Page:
Buying the right tires for your car is one of the most important decisions you’ll make. Your car’s performance, and your safety depend upon you making the right choice. The best choice will vary by car type, tire type needed (for example, all-season vs. summer), your driving style, plus road and weather conditions.
Tire tread wear: first, how do you know when it's time to buy tires?
While there are several factors that can lead tire tread wear, when the rubber hits the road, a single penny is all you need to gauge whether or not you need new ones. If you can see the top of Lincoln’s head when a penny is placed upside down in the tread, you need new tires (or good used tires that aren’t worn completely). But, if you live in heavy, wet weather or snow, you’ll find that hydroplaning resistance and snow traction occur when tread depth reaches only 4/32 inch. Better to be safe than sorry—don't wait too long to buy when yours show tire tread wear.
How to buy tires that will fit your needs:
You’ll want to get the best tires for the money—that means tires that last the longest. What criteria should you use to buy tires? Tires that do well in tests for braking, handling and resistance to hydroplaning should be the first choice, with tread wear, ride, comfort, noise and rolling resistance, second. In the final analysis, safety should come first.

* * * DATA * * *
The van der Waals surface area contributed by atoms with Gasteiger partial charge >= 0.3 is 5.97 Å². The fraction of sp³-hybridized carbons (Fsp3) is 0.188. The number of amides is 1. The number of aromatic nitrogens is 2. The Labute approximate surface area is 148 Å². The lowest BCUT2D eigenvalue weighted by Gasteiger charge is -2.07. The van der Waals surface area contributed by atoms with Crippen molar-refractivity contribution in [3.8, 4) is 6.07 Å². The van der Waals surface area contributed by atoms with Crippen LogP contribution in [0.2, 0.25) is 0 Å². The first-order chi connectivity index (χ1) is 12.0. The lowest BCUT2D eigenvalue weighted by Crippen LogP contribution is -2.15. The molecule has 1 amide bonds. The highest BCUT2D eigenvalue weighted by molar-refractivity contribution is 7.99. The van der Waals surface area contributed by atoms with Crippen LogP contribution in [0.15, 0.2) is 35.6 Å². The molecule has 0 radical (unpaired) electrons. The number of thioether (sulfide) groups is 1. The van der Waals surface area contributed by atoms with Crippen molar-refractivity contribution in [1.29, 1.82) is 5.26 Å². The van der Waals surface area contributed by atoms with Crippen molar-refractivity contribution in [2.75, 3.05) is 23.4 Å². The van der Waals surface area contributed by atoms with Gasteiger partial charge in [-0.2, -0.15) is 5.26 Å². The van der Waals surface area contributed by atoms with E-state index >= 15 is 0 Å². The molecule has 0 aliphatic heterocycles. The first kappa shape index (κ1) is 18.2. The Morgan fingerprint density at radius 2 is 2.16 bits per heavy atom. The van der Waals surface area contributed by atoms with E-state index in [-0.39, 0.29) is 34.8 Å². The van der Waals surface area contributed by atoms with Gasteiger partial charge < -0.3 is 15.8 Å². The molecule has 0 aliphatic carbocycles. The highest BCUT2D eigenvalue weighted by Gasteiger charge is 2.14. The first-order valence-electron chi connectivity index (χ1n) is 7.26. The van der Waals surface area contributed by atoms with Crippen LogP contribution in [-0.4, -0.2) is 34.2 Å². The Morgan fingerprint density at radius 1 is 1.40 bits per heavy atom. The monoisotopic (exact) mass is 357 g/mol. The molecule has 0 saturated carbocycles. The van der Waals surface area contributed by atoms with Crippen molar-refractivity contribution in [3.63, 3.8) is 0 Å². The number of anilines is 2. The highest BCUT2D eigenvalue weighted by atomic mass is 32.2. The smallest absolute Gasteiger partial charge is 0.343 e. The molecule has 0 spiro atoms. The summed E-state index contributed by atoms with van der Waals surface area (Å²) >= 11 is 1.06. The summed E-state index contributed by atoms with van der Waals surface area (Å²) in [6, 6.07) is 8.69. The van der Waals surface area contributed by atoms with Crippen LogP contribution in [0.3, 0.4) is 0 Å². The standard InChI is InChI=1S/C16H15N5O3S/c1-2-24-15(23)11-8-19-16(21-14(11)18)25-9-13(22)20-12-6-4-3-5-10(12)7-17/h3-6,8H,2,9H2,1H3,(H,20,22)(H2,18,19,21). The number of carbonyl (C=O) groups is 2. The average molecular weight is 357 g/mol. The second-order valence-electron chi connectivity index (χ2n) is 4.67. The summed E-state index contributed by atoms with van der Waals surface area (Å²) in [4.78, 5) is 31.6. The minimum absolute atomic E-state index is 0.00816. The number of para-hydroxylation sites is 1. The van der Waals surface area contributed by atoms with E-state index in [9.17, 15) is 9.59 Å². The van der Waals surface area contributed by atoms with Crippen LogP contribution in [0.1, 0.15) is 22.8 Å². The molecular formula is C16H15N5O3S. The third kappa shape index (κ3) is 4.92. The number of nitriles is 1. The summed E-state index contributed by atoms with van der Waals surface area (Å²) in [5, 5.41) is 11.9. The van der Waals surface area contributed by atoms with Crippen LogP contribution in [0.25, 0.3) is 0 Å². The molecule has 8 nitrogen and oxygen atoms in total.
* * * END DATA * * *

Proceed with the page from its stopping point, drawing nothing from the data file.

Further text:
On the sidewall of a tire is a designation beginning with DOT (for Department of Transportation) and including four digits. The digits indicate the week and year of manufacture. For example, 1012 means the tire was made during the 10th week of 2012. You should always try to buy the freshest tires available—older tires, even if they are still "new," can and do deteriorate.
What about a tire warranty?
Be aware of tire warranties. Typically, the tread-wear tire warranty provided by manufacturers is pro-rated. This means, the more miles on the tire, the less credit you’ll get. A typical tire warranty covers damage that is the result of regular use and not from potholes or other road hazards.
Getting the most from your tires also depends on a tire maintenance program. That means your tires should be rotated, according to the manufacturer’s recommendation.